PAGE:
7. Alford C. et al. (2008) All in the cup or all in the mind – the effects of caffeine and belief of caffeine consumption on sleep and waking. In: Proceedings of the British Psychological Society, 2008. Available from: C.F. et al. (2005). Cognitive and mood improvements of caffeine in habitual consumers and habitual non-consumers of caffeine. Psychopharmacol, 179(4):813-25.
  8. Haskell C.F. et al. (2005). Cognitive and mood improvements of caffeine in habitual consumers and habitual non-consumers of caffeine. Psychopharmacol, 179(4):813-25.
  9. Goldstein A. et al (1969) Psychotropic effects of caffeine in man. IV. Quantitative and qualitative differences associated with habituation to coffee. Clin Pharmacol Ther, 10(4)489-497.
  10. Kennedy D. & Haskell C. (2011) Cerebral blood flow and behavioural effects of caffeine in habitual and non-habitual consumers of caffeine: A near infrared spectroscopy study. Biological Psychology, 86(3):298-306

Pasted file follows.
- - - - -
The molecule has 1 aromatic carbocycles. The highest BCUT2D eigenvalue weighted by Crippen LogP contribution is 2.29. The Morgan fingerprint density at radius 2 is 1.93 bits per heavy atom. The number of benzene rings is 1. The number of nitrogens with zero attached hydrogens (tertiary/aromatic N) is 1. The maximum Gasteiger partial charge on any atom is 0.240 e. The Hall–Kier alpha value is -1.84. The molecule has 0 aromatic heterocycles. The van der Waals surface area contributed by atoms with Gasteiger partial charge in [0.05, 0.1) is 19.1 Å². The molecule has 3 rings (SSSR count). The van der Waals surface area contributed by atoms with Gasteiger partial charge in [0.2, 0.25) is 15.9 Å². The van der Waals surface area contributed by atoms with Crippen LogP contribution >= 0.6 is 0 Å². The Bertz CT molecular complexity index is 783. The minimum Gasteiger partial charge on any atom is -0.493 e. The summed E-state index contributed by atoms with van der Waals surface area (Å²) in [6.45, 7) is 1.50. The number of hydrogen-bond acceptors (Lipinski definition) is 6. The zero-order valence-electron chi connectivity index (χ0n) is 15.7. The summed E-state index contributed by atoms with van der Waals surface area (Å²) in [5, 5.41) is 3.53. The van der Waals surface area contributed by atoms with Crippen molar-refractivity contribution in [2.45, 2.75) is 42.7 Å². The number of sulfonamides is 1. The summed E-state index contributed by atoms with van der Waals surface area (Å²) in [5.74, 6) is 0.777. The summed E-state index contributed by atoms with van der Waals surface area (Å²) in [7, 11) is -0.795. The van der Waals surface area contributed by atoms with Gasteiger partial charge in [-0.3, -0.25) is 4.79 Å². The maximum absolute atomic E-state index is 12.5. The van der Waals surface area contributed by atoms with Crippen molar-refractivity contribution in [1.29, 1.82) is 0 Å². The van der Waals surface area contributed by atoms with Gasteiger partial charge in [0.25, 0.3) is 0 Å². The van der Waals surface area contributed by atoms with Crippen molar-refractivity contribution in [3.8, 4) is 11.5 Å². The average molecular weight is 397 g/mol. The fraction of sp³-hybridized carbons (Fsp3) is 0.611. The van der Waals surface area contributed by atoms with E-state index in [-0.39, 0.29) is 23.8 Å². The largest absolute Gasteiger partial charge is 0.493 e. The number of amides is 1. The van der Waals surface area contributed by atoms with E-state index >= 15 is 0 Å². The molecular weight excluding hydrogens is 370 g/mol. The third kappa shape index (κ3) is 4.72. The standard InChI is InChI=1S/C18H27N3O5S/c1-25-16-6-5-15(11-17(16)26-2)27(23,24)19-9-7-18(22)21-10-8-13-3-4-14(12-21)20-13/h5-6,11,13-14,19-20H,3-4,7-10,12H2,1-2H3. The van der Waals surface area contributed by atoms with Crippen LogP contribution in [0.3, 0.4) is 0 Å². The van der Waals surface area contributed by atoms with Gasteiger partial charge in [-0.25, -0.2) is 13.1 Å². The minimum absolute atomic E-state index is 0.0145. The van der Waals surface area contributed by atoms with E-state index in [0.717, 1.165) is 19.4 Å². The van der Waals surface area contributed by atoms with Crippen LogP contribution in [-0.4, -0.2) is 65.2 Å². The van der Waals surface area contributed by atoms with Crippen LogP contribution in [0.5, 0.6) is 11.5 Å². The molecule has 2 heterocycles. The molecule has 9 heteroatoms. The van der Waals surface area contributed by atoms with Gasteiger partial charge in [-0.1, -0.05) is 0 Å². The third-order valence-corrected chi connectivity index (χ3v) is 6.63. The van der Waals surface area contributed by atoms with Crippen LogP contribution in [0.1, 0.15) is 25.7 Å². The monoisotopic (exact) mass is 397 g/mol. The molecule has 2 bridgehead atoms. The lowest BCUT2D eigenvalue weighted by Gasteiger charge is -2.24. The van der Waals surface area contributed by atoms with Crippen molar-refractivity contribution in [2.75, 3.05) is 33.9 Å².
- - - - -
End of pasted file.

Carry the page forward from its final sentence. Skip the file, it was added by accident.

11. Alsene K. et al. (2003) Association between A2a receptor gene polymorphisms and caffeine induced anxiety. Neurosychopharmacol, 28:1694-1702.
  12. Dias G. et al. (2012) The Role of Dietary Polyphenols on Adult Hippocampal Neurogenesis: Molecular Mechanisms and Behavioural Effects on Depression and Anxiety. Ox Med Cell Long, (3509):541971.
  13. Grosso G. et al. (2016) Coffee, tea, caffeine and risk of depression: a systematic review and dose-response meta-analysis of observational studies. Mol Nut Food Res, 60(1):223-3.
  14. EFSA (2015) Scientific Opinion on the Safety of Caffeine. EFSA Journal, 13(5):4102.
  15. ISIC, ‘Coffee as part of a healthy diet and lifestyle’. Available at